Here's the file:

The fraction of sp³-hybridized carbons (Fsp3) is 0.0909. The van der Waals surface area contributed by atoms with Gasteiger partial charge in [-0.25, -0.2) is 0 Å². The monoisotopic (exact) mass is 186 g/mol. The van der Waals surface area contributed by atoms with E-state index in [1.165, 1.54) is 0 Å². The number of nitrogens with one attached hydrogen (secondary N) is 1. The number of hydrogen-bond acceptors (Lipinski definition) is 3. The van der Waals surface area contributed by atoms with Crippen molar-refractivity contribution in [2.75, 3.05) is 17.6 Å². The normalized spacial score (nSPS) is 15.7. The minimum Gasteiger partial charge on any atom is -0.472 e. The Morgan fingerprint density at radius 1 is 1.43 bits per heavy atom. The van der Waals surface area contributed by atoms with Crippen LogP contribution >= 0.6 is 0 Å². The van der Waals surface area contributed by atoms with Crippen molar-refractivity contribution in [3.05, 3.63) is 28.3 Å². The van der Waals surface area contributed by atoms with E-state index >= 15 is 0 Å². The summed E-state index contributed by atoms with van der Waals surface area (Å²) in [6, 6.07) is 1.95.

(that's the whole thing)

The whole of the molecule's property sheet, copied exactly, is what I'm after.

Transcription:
The fraction of sp³-hybridized carbons (Fsp3) is 0.0909. The van der Waals surface area contributed by atoms with Gasteiger partial charge in [-0.25, -0.2) is 0 Å². The monoisotopic (exact) mass is 186 g/mol. The van der Waals surface area contributed by atoms with E-state index in [1.165, 1.54) is 0 Å². The number of nitrogens with one attached hydrogen (secondary N) is 1. The number of hydrogen-bond acceptors (Lipinski definition) is 3. The van der Waals surface area contributed by atoms with Crippen molar-refractivity contribution in [2.75, 3.05) is 17.6 Å². The normalized spacial score (nSPS) is 15.7. The minimum Gasteiger partial charge on any atom is -0.472 e. The Morgan fingerprint density at radius 1 is 1.43 bits per heavy atom. The van der Waals surface area contributed by atoms with Crippen LogP contribution >= 0.6 is 0 Å². The van der Waals surface area contributed by atoms with Crippen molar-refractivity contribution in [3.05, 3.63) is 28.3 Å². The van der Waals surface area contributed by atoms with E-state index >= 15 is 0 Å². The summed E-state index contributed by atoms with van der Waals surface area (Å²) in [6, 6.07) is 1.95.